The mineral prospecting area in question is located in Shinyanga Region and licenced to Pangea Minerals Limited, a subsidiary of Acacia Mining Plc (formerly Barrick Tanzania) which owns three gold-producing mines in the country - Bulyanhulu, North Mara and Buzwagi.
The president yesterday chided the ministry for ordering the removal of artisanal miners from the Mwakitolyo area and reversed the decision, saying it is the mining giant that should be removed instead.
"How do you kick out more than 5,000 people in favour of just one investor? This is unacceptable and it doesn't even make sense," Magufuli said at State House in Dar es Salaam.
He ordered Vice President Samia Suluhu Hassan to ensure his instructions are implemented and Pangea Minerals’ prospecting licence (PL) is cancelled forthwith.
Tanzania's Mining Act of 2010 gives Pangea Minerals Ltd as the license holder exclusive rights to carry out gold search activities in the area.
To quote the legislation verbatim: "A prospecting licence confers on the holder the exclusive right to carry on prospecting operations in the prospecting area for minerals to which the licence applies."
Officials of Acacia Mining Plc were not immediately available for comment.
According to the president, it was improper that senior officials in his government should want to favour just one large-scale investor over such a large number of local small-scale miners in such a venture.
"They (small-scale miners) should stay put...if it’s an issue of the investor’s licence, that should be revoked. Honourable vice president, see to this," the president stated at his meeting with the VP and other senior government officials.
Also present at the meeting was the deputy minister of state in the President’s Office (Regional Administration and Local Government), Selemani Jafo, and his permanent secretary Mussa Iyombe.
Officials from the Ministry of Energy and Minerals were apparently not present, but the president instructed the VP to pass the word down to them.
He pointed out that thousands of small-scale miners would lose their livelihoods if the plan to remove them from the gold field in question is carried out.
Thus by presidential order, the trend of forcefully removing artisanal miners from prospecting areas within the mineral-rich country to pave way for large-scale mining activities appears to have been duly stopped.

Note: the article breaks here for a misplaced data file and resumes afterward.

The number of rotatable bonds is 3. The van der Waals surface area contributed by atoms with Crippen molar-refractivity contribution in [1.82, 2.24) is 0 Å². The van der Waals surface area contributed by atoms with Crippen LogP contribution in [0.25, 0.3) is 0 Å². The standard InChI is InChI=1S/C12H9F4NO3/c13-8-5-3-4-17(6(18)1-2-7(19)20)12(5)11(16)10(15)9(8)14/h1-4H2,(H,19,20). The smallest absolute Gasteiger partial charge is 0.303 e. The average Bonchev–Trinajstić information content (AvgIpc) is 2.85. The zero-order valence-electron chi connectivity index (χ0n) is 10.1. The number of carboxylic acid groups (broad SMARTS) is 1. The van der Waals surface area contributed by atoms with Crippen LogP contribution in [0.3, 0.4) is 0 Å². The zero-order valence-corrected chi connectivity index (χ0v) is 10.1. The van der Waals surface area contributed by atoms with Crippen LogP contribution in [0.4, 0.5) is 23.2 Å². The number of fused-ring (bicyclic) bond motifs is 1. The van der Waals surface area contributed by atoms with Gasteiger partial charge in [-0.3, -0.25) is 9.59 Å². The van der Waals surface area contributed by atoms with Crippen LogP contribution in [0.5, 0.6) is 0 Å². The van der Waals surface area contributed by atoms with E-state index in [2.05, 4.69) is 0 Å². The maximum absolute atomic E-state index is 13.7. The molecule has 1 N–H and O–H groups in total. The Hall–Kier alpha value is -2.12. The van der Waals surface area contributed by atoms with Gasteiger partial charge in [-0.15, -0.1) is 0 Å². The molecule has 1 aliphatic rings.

Magufuli also hinted at a racket involving unscrupulous government officials who he says have been illegally back-dating documents to show that large-scale investors are given prospecting licences to gold-rich areas way before the arrival of small-scale miners.
According to the president, the opposite is true. He warned that such illegal dealings would “no longer be tolerated."
In a statement issued Wednesday last week (November 30), the deputy minister for Energy and Minerals, Dr Medard Kalemani, ordered small-scale miners to immediately vacate areas number 1, 2, 3, 4 and 6 at Mwakitolyo, saying the cited areas were legally conferred to Pangea Minerals Ltd through prospecting licence number PL 5044/2008.
The deputy minister issued a notice to the artisanal miners to exit the area by Monday next week or face forceful eviction; an order now apparently quashed by the president.
The government had initially instructed Pangea to relinquish area number 5 on its PL to small scale miners and remain with areas number 1, 2, 3, 4 and 6.
Meanwhile, Magufuli also issued a stern warning to regional commissioners (RCs), district commissioners (DCs) and district executive directors (DEDs) to stop forcefully evicting petty traders from city and town centres without providing them with alternative areas to run their businesses.
He said any government official who tries to present such haphazard eviction plans to him for approval will be sacked.
The president’s warning was specifically aimed at Mwanza regional authorities who have now been directed to immediately call off their plans to remove petty traders from the lakeside city’s central business district.
Magufuli asserted that his government was working for poor people, and not wealthy businessmen and investors.